Designing Paradise

If the Tulip Paradise Gardens of the Ottoman Empire sound like some unattainably far-off dream world, then think again. You can step into your own piece of paradise, designed with pleasure and harmony in mind, by utilising the same design principles which form the foundations of Persian Paradise Gardens or simply borrowing certain features and elements to compliment an existing garden scheme.

Paradise gardens are traditionally divided into 4 quarters, usually by the use of paths or waterways like rills, flowing water around the garden from a sparkling central pool or refreshing fountain at its heart. Traditionally, each of the 4 beds created was sunken, often by over 6ft, adorned with fruit trees and underplanted with tulips, roses and irises. The depth of the beds meant that the crown of any fruit trees would be within easy reach and as you leant over to pluck a fruit, you’d be greeted by a carpet of colourful blooms.

Think that a Paradise Garden might seem at odds with the rugged and lush British landscape? You may be surprised to find that many of our greatest and most typically ‘British’  gardens, in appearance, incorporate strong elements of Paradise Garden design. For example, at Wollerton Old Hall we see the finely clipped symmetry of topiary yew pyramids and Pashley Manor in Sussex is noted for the straight lines of its paved paths, softened in spring by masses of pink tulips of all shades.

But you don’t have to completely re-design your garden to take inspiration from the Sultans of Ottoman. You can bring their favourite flower into your scheme by simply lining your walk-ways with tons of tulips or layering up large pots with bulbs, adding tulips as your bottom layer to offer long-lasting spring colour.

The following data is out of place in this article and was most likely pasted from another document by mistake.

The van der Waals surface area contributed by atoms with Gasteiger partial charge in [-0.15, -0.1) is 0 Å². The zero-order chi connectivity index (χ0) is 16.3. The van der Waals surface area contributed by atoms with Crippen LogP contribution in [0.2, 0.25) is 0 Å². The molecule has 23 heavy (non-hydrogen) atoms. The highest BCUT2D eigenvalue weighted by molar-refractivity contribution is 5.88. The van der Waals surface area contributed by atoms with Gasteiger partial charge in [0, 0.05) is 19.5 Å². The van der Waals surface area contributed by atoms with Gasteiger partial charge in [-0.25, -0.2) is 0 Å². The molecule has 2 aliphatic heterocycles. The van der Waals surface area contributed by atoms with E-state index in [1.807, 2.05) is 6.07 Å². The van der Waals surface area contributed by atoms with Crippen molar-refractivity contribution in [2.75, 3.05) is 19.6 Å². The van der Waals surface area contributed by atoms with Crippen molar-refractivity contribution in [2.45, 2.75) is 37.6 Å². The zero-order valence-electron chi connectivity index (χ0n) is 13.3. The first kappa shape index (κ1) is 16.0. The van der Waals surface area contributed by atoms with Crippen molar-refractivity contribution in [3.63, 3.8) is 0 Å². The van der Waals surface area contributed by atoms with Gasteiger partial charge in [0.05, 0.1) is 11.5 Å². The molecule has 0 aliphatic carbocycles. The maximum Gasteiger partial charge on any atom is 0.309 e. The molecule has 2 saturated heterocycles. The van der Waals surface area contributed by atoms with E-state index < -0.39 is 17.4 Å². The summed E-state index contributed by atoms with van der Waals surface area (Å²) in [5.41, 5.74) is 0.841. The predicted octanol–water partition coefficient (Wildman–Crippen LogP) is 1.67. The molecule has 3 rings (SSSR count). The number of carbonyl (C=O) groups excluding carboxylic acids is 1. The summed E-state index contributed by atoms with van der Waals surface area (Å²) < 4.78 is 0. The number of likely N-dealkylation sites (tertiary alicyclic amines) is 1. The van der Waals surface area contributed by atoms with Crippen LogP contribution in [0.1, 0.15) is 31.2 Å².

Planter of tulips

No matter whether you’re looking for a truly exotic enclave or to bring a touch of Eastern-inspired order to your garden, you really can have your own ‘Paradise Found’ to get lost in.

Talk to us about your thoughts for your garden and we’ll help shape them into existence.

Landscaping on a Grand Scale (plus some suggestions for smaller schemes too)

This spring sees us busily bringing to life some truly grand garden designs and the buzz of sculpting the land into such Miltonic dioramas has our creative kundalini flowing at full pelt, dreaming up new visions for future landscapes.

A positively balmy February, followed by a lovely temperate March (albeit with a bit of a wild ride for a few storm days) has brought many people out into the garden early this year, and many of those found their landscape wanting for lack of the functionality that allows them to fully live out-of-doors… and in a beautiful environment to boot. Some lack areas to eat, some lack entertainment (for both guests and errant children), some lack both. But with a little forethought, time and planning, you can have a garden that will have you and your family outdoors all day long and throughout the year too.  Here are some of our grand design ideas for large scale landscaping (and some pared-back projects for more bijou backyards too):

Ace Al-Fresco Eating:

Plan for a sunken fire-pit with seating

Plan for a sunken fire-pit with seating

We know more than a few people who have already enjoyed the first barbecue of the year, but how can you make cooking and dining outside a more permanent fixture in your daily life?

Creating a spacious sunken fire-pit complete with built-in circular seating and sumptuous burnished fire-bowl offers shelter from flame-wicking breezes as well as enough grilling space to feed a garden party. A removable grill means that you once you’ve fed the five thousand you can load it up with logs for campfire Kum-ba-yahs well into the evening. You could even pop a pergola over the top or a flame-resistant roof (remembering to keep it high enough to be out of reach of flames) for more all-weather feasting fiestas.

Perfect Picket-fenced parterres

The stuff bunnies dreams are made of!